The war on drugs is a familiar slogan of previous presidents and other law enforcement agencies. Everyone understands that drugs and substance abuse destroys lives, communities and has an overall negative effect on the United States. Doing nothing does not help the situation. As such, programs have been put in place to reduce and eliminate drugs, drug abuse, sales, and addiction. Unfortunately, drugs continue to be a problem. Why? With so much money and effort going into this cause, how is it that drugs are still prevalent? Could it be the way in which this country attacks the drug problem? This is the question that experts are now wrestling with today. Today’s laws punish those who are caught with drugs. Drugs are illegal, using them is illegal; therefore, if you are caught with them, you will be forced to accept the punishment. That is exactly what it is; a punishment. Does this punishment prevent people from using and abusing drugs? Or is it fueling the drug epidemic?
Drug Prevention Programs
There are a plethora of drug prevention programs that have been used over the last several decades. These programs use a number of different methods to deliver the same message, drugs are bad. They try to inform, scare, and divert young adults’ attention away from drugs towards more productive activities. In theory, this all sounds great. In reality, the drug problem in this nation continues to get worse. So, why are these programs working? Studies have shown that programs like D.A.R.E. and ‘This is your brain on drugs’ are ineffective for a variety of reasons. Research has shown that many of these programs actually increase children’s interest in drugs and drug use. Many students have stated that they never thought of using drugs like crack or cocaine (actually they had never heard of it) until they saw the drug prevention campaign against those drugs. The scare tactics used on children today are nearly worthless. Kids are exposed to images, events, and situations that are much worse than any commercial or school program can show them. As a matter of fact, most students admit that these scare tactics to be humorous; similar to the new cult classic Reefer Madness is to those who smoke marijuana today.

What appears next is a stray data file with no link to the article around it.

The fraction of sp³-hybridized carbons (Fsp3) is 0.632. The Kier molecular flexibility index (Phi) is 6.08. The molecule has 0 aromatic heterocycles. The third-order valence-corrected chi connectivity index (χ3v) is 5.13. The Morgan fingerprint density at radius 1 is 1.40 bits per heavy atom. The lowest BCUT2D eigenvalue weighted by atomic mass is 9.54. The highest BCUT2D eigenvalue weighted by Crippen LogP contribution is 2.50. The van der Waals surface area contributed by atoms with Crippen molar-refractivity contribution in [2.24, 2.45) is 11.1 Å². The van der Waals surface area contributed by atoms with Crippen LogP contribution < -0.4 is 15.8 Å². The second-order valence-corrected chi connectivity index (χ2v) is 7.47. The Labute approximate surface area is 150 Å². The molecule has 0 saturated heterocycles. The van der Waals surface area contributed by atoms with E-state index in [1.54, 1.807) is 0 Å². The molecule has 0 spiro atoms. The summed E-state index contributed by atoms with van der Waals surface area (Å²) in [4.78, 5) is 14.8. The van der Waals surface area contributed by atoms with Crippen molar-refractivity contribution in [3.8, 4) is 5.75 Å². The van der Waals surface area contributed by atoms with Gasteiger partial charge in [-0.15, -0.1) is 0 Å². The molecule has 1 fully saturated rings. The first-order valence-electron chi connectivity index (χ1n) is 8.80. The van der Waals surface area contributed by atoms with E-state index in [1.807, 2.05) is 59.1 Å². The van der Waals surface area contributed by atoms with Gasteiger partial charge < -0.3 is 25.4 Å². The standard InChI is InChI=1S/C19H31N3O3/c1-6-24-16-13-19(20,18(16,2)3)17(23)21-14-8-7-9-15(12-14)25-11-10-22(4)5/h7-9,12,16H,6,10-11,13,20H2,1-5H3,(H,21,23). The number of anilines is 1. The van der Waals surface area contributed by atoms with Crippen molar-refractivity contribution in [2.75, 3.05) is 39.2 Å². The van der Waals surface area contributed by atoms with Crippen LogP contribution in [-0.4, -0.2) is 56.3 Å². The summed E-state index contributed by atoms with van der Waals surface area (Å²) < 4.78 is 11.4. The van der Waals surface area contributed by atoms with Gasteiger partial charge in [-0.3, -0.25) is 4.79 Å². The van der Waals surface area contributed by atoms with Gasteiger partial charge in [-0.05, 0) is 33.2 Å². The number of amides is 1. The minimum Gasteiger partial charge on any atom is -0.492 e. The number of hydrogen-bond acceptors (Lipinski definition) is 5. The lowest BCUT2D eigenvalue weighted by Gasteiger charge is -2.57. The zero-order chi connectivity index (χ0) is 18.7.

Punishment for Drug Abuse
How is the criminalization of addiction fueling the drug epidemic? It seems pretty simple. Do drugs and get caught and you get into a considerable amount of legal trouble. That trouble is both in terms of freedom (prison time), legal trouble, family dysfunction, employment issues and financial hardships. This is evidently an immense series of issues that drug users have to be concerned with, yet the drug abuse problem continues to increase. Punishment for drug abuse does not curtail the issue; rather studies have shown that it actually increases the problem. Drugs are an incredibly lucrative business to get involved in due to their legal position, which is why so many are willing to accept the risks. When they are caught and jailed for their crime, these criminals only learn more ways to mask their illegal activity and increase profit because prisons are a hotbed for this type of deviant education. In addition, by punishing the person abusing drugs the state is not preventing that person from using drugs again; especially if that person is an addict. Studies have proven that the best way to treat an addiction is through long-term drug treatment. Therefore, punishment does not treat the underlying cause of the illegal activity. Punishing addiction only fuels the drug epidemic, but by treating addiction the country can begin to reduce the damage of the drug epidemic.